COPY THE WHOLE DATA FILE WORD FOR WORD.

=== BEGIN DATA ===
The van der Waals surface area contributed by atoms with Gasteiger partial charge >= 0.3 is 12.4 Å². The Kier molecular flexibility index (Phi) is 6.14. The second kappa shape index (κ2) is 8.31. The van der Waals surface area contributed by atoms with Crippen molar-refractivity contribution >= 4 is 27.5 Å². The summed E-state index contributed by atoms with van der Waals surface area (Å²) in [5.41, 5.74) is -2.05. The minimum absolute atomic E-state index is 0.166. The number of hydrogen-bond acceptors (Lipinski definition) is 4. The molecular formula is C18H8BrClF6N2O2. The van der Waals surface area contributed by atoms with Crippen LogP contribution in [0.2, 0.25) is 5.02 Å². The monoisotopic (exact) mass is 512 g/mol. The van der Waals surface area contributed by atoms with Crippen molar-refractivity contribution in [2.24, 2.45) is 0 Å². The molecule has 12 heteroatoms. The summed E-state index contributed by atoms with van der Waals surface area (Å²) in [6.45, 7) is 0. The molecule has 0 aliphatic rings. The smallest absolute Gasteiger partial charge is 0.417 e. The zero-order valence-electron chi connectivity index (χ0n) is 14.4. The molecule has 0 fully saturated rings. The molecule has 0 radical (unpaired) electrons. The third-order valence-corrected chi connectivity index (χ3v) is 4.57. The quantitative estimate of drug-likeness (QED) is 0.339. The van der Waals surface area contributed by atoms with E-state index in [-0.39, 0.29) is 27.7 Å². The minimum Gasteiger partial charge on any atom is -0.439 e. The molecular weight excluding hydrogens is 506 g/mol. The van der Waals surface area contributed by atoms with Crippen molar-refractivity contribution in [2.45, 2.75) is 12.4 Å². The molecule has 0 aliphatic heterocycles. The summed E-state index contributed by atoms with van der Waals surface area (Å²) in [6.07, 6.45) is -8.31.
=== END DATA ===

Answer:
The van der Waals surface area contributed by atoms with Gasteiger partial charge >= 0.3 is 12.4 Å². The Kier molecular flexibility index (Phi) is 6.14. The second kappa shape index (κ2) is 8.31. The van der Waals surface area contributed by atoms with Crippen molar-refractivity contribution >= 4 is 27.5 Å². The summed E-state index contributed by atoms with van der Waals surface area (Å²) in [5.41, 5.74) is -2.05. The minimum absolute atomic E-state index is 0.166. The number of hydrogen-bond acceptors (Lipinski definition) is 4. The molecular formula is C18H8BrClF6N2O2. The van der Waals surface area contributed by atoms with Crippen LogP contribution in [0.2, 0.25) is 5.02 Å². The monoisotopic (exact) mass is 512 g/mol. The van der Waals surface area contributed by atoms with Crippen molar-refractivity contribution in [2.24, 2.45) is 0 Å². The molecule has 12 heteroatoms. The summed E-state index contributed by atoms with van der Waals surface area (Å²) in [6.45, 7) is 0. The molecule has 0 aliphatic rings. The smallest absolute Gasteiger partial charge is 0.417 e. The zero-order valence-electron chi connectivity index (χ0n) is 14.4. The molecule has 0 fully saturated rings. The molecule has 0 radical (unpaired) electrons. The third-order valence-corrected chi connectivity index (χ3v) is 4.57. The quantitative estimate of drug-likeness (QED) is 0.339. The van der Waals surface area contributed by atoms with E-state index in [-0.39, 0.29) is 27.7 Å². The minimum Gasteiger partial charge on any atom is -0.439 e. The molecular weight excluding hydrogens is 506 g/mol. The van der Waals surface area contributed by atoms with Crippen molar-refractivity contribution in [2.45, 2.75) is 12.4 Å². The molecule has 0 aliphatic heterocycles. The summed E-state index contributed by atoms with van der Waals surface area (Å²) in [6.07, 6.45) is -8.31.